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‘Saint Drogo’ Review – ‘Death Drop Gorgeous’ Filmmakers Elevate Their Game with New Horror Movie

Updated: Oct 25, 2023


Saint Drogo is the sophomore effort from Monster Makeup Productions, a filmmaking collective headed by co-director/co-writer/actor Michael J. Ahern, co-director/cinematographer/editor Ryan Miller, and co-director/co-writer/actor Brandon Perras-Sanchez. Having found an audience with 2020’s Death Drop Gorgeous between the festival circuit, distribution via Dark Star Pictures, and streaming on Shudder and Tubi, it would have been easy for the creators to cater to the same niche.


But, as boldly proclaimed by Saint Drogo‘s opening moments — in which a mysterious figure shrouded in a white robe looks on as a man spills his intestines onto the sand with a rusty blade — the Monster Makeup team were not interested in repeating themselves. Rather, they pushed themselves to refine their craft and explore new territory while remaining true to their roots: unapologetically queer, raw, do-it-yourself horror.


The film follows partners Caleb (Perras-Sanchez) and Adrian (Ahern) to the coastal town of Provincetown, Massachusetts, for a winter getaway. While the purpose of the impromptu respite is ostensibly to rekindle their floundering relationship, Caleb is preoccupied by a search for his missing ex, Isaac (Tradd Sanderson), following an ominous dream. The local townspeople are aloof, save for Eric (Matthew Pidge). The affable stranger volunteers to show the couple around, but the tension between them grows as something more sinister simmers beneath the surface.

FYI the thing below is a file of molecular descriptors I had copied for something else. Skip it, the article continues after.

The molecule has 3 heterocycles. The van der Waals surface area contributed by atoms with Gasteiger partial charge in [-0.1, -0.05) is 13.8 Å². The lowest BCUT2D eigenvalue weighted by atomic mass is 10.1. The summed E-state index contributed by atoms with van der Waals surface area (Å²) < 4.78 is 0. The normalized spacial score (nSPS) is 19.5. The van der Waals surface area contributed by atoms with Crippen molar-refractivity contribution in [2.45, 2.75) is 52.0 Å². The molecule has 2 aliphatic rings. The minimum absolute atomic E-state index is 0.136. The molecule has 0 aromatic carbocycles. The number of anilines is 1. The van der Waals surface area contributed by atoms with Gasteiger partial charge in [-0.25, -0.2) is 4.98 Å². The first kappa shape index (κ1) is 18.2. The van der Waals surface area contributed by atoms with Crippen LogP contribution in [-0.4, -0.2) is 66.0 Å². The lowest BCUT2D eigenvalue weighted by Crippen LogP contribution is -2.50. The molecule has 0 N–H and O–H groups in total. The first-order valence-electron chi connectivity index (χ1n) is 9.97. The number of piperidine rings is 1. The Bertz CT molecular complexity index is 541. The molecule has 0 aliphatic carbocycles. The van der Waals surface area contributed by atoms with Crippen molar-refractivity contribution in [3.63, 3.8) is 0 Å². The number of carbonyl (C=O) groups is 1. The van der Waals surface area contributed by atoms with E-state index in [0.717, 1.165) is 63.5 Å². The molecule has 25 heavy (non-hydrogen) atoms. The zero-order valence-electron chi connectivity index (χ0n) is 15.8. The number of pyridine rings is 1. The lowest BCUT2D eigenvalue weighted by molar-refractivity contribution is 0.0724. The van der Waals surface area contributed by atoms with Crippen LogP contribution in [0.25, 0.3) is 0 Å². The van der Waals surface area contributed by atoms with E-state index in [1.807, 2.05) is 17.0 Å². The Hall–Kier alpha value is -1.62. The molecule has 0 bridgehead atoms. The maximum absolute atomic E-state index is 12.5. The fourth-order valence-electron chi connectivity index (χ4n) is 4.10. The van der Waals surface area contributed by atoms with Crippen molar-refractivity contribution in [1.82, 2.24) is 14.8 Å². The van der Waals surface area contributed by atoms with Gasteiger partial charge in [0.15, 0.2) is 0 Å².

Filmmakers are expected to exhibit growth between their first features, but rarely is it as exponential as the surge from Death Drop Gorgeous to Saint Drogo. That’s not to disparage the former — the scrappy, giallo-inspired slasher succeeds in what it sets out to do, reveling in over-the-top camp — but every conceivable metric has been improved upon tenfold. Both micro-budget productions feature much of the same cast and crew, including a brief appearance that implies a shared universe between the two despite the vast tonal differences.


The trio’s assured direction shows increased restraint, while the well-paced story achieves a slow-burn momentum at a scant 78-minutes. The cinematography is sleek and striking, capturing the chilling isolation of a transient community in the off-season. Enveloping sound design is paired with a gracefully melancholic score by Gem Club. Joe Castro’s (Campfire Tales, Iron Sky: The Coming Race) practical effects are as gory as they are convincing, culminating with a gnarly decapitation that rivals vintage Tom Savini. Although uneven in spots, the performances are grounded and the characters feel lived-in. Levity is deployed judiciously, favoring a disquieting atmosphere.


The filmmakers cleverly draw from Saint Drogo — a historical figure venerated in the Catholic Church as the patron saint of shepherds — as fuel for a captivating tale that weaves together the insidious dread of H.P. Lovecraft’s The Shadow Over Innsmouth, the folk-horror trauma of Midsommar, and the cult mystique of Eyes Wide Shut. At once contemporary and timeless, turning Drogo’s patronage on its head serves as an allegory for ostracization that speaks directly to queer culture but is also applicable to any outsider who has struggled with identity and belonging.



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